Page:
>> Thursday, October 28, 2010
If you hate animé/manga or don't know what I'm talking about, see the intro or the disclaimer here. This series is all about trying to figure out what is so appealing in animé/manga, given that they almost always have nonsensical premises and ridiculous storylines, yet they appeal to millions, including me. Why? Note, I'll use observer to refer to both an animé watcher or a manga reader.
One of the things I like about the animés/mangas I "observe" is that even the most extreme or obvious character, the most beautiful, talented or smart character, has darkness behind them, has flaws and room to grow.
It sounds obvious, yet I'm often amazed how frequently a story, novel, even series of novels have a character that doesn't evolve or have any real depth. For some reason, animé/manga (at least the stuff I like) takes this sort of thing very seriously. Tragedy and darkness are frequently significant aspects of his past or his present. That means issues they have to overcome, angst that might not be obvious or perspectives that might take the observer by surprise.
With magic and whatnot often an element (again of the kind I like), it would be easy to make someone too "perfect," but I don't run into them in the ones I like. No matter how "perfect" or powerful a character is, he or she has flaws or weaknesses or vulnerabilities. These weaknesses not only allow growth and change, but also play into the interdependence that is so much a part of these stories. There is not one hero saving all, but a number little victories by different protagonists depending on each other to lead to eventual success. (Animés/mangas frequently feature ensemble casts, which I like.) Or that interdependency, that selfless love for another, can be the vulnerability.
These weaknesses and vulnerabilities also make the characters more approachable, less obnoxious, more readily identified with. They can add charm to someone otherwise cold or humor to someone otherwise polished.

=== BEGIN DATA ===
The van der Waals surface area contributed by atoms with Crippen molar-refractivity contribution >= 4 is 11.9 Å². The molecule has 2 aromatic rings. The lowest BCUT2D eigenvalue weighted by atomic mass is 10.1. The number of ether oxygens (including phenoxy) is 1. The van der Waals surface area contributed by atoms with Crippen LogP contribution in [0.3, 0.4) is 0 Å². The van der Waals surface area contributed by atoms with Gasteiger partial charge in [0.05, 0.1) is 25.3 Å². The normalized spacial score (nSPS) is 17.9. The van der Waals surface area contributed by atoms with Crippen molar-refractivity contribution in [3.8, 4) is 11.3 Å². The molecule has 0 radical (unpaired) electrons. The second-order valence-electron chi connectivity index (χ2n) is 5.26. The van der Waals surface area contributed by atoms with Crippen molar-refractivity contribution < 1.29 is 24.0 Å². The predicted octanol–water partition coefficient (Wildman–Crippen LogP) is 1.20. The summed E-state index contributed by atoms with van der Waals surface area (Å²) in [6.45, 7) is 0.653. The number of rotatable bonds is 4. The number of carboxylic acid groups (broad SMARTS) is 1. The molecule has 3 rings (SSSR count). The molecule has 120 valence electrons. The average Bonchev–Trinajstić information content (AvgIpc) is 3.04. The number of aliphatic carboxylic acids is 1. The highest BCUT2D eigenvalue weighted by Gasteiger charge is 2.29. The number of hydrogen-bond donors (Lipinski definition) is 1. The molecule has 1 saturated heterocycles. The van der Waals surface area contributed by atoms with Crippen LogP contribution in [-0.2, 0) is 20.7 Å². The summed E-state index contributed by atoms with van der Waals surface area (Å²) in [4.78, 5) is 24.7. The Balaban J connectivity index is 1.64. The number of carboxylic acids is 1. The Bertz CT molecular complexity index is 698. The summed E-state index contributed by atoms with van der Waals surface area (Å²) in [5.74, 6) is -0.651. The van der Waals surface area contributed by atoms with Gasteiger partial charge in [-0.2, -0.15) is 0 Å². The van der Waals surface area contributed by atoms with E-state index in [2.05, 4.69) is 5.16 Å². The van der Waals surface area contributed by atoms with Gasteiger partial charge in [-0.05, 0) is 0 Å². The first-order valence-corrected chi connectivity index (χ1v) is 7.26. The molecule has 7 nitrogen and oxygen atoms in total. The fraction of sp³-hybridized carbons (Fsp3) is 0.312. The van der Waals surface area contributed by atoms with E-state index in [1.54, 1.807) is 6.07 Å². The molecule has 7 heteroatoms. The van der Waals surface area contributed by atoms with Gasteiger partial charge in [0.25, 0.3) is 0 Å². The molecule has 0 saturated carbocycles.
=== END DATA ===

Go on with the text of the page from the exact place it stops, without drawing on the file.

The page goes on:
And they are not always successful. One thing I admire is that frequently animés/mangas will encompass tragedy, embrace unthinkable failure. Such things can be depressing or sad, but they also add interest. A story centered on a character that never fails, no matter who he (or she) faces, can get old and hackneyed. Failure and setbacks not only contribute to growth, they add interest and uncertainty that can keep the observer involved.
This tendency is hardly animés/manga specific, but it seems universal to the genre. However, it also gives emotional over-the-top would-be caricatures amazing depth and complexity.
Raimon Shiragi - Raimon could readily become the too-good-to-be-true type. He's a genius, can subvert any computer, invents, and fights like a demon. However, his single-minded devotion to Kotobuki leaves him vicious, callous and suicidal if she is "lost." He also is put into danger on her behalf (many times giving himself up so she would not be harmed) and ultimately is captured and apparently destroyed for no greater reason than his refusal to break his word to Kotobuki. (Tsubasa, Those With Wings)
Habaek/Mui - A Water God of surpassing power, he suffers for love of a mortal (who tried to betray him) and has been cursed by the Emperor of the Gods (because the latter feared his power) so that he lives his days as a child and is only an adult at night. When he falls in love with another mortal, most of the story surrounds his wooing of his suspicious bride (who thinks she's married to the child Habaek not the would-be lover adult Mui) while protecting this great vulnerability from the machinations of the immortals around him who want any leverage possible against him. And not with particular success so far.
Kyoya Otori - Cold, talented, brilliant, rich, powerful, ruthless. His interactions and interdependence with the flighty extravagant Tamaki can be hard to appreciate until you realize that Tamaki's encouragement (no slouch in the perception department) has enabled him to break away from the mold of the dutiful third son and strike out for his own interests, going so far as to find his own fortune and destiny.